As a typical example, the resin composition is applied to a substrate by spreading the resin onto the surface of the substrate by knife coating or other similar method and allowing the resin to level and soak into the substrate. Some manipulation such as pressuring or kneading of the resin into the substrate may sometimes be desirable.
The amount of the resin composition applied to the substrate can vary considerably depending on the actual viscosity of the composition and the end use of the material. Typically, the fabric is impregnated with the water-curable multicomponent resin composition in an amount of about 0.1-0.3 g of resin per square inch of the material forming the fabric. Preferably, fiberglass fabric is used and impregnated with the resin composition in an amount of about 40-50% by weight of the impregnated casting material.
A variety of conventional techniques can be utilized to store the uncured resin-coated substrate, prior to use to form a cast. Typically a roll of the coated substrate of appropriate length will be prepared, and the roll will be packaged within a substantially water-impermeable, air-tight container such as a metal-lined plastic container. When stored in this manner, uncured casting materials according to the present invention are generally shelf stable for an indefinite period of time, typically at least one year under a wide range of conditions, such as temperatures of about 0°-40° C., and preferably under ambient conditions, i.e., at temperatures of 20°-30° C. As used herein, "shelf stable" or "stable" means that the organic polymer and the liquid organometallic compound do not phase separate, i.e., they do not separate out of a colloidal dispersion or solution into generally separate and individual phases, nor do they react substantially with each other or with themselves during storage at a temperature of about 0°-40° C. Furthermore, when kept from moisture, the compositions remain flowable, flexible, pliable, and capable of adhering to the desired substrate.
Cure of the resin-coated sheet of the present invention is accomplished by contacting the curable resin composition with water. In the presence of water the organometallic solvent of the resin composition hydrolyzes and condenses, preferably forming discreet crosslinked metal oxide domains in association with the organic polymer matrix used therein. When the polymer contains alkoxysilane groups these too may hydrolyze and condense in the presence of water, preferably causing the polymer to crosslink and bond with the metal oxide domains.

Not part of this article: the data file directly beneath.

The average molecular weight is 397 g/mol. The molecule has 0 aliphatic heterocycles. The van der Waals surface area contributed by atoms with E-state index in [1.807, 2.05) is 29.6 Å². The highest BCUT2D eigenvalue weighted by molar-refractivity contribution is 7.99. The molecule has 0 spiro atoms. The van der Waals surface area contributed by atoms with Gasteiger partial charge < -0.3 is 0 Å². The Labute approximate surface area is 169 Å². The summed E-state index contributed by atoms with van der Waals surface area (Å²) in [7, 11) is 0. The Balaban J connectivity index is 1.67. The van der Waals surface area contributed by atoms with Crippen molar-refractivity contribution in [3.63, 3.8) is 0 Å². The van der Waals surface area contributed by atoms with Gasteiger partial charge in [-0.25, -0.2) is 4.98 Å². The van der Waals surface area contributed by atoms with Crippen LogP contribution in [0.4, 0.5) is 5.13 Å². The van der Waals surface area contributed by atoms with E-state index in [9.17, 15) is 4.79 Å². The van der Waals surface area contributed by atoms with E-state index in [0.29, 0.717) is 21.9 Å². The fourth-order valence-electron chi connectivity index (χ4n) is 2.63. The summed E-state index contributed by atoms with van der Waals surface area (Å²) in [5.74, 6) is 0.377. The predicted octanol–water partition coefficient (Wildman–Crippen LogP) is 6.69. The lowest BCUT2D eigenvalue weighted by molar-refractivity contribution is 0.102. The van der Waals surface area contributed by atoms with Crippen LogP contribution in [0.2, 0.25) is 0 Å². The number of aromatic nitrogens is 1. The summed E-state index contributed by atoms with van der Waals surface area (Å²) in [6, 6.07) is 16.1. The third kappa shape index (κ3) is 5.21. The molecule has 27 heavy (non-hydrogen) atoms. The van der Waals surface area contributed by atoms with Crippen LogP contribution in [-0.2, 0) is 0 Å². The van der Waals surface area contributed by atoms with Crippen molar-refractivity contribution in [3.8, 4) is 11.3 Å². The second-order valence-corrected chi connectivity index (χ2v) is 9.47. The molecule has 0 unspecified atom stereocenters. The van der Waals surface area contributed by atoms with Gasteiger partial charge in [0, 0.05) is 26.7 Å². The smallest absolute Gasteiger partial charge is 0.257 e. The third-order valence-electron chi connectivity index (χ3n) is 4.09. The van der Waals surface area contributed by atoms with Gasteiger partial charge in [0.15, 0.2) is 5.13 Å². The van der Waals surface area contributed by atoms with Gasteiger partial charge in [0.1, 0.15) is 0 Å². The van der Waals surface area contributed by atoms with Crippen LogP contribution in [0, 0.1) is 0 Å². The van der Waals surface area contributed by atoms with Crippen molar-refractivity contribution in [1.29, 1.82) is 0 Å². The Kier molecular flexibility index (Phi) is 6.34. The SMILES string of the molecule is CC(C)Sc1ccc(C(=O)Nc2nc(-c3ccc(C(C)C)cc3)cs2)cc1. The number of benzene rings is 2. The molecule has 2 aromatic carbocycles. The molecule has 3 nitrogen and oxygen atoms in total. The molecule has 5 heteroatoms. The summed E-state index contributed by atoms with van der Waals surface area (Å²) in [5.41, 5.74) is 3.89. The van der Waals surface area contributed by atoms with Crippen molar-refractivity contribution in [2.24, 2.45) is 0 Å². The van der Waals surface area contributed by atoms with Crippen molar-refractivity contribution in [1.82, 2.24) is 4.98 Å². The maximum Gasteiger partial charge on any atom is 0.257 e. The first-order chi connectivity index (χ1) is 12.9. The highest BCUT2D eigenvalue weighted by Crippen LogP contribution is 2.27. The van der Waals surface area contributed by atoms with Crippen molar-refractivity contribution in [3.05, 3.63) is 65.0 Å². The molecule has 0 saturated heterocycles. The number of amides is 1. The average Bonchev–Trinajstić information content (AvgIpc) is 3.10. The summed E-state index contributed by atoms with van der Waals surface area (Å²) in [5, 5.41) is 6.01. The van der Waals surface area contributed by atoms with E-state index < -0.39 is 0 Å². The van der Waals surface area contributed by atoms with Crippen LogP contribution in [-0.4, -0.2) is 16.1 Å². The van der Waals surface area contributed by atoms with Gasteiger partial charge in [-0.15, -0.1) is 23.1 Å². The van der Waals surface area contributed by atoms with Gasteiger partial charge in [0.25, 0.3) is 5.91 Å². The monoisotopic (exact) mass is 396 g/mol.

The resin-coated sheet may be contacted with water by such means as absorption of moisture from the atmosphere, spraying its surface with water, and dipping the resin-coated sheet in water. The rate of cure of the resin-coated sheet can be increased by elevating the water temperature, and thereby increasing the reaction rate. In addition, by assuring maximum water contact with all surfaces, the amount of water diffusing into the resin can be increased, resulting in a faster and more complete cure. The use of surfactants and other hydrophilic additives which promote the absorption or diffusion of water into the resin composition can produce a similar effect.
The resin composition can be cured upon exposure to water under a variety of conditions of temperature and pressure. For example, it can cure at a temperature of about 10°-100° C., and preferably about 20°-50° C. Advantageously, however, extreme temperatures are not required. That is, the resin composition of the present invention advantageously can cure under ambient conditions, i.e., about 20°-30° C. and about 1 atmosphere.
Cure time of the resin-coated sheet can also be decreased by elevating the catalyst concentration, using a more reactive organometallic solvent, and increasing the number of hydrolyzable silane groups or other crosslinkable groups in the polymer. That is, the rate of hydrolysis of the organometallic solvent is dependent upon the identity of the metal present and the nature of the groups attached to the metal. For example, titanates and borates hydrolyze more quickly than the analogous silicates. For a given metal, organometallic solvents based on alcohols of lower steric hindrance will, in general, hydrolyze more rapidly than those with greater steric hindrance.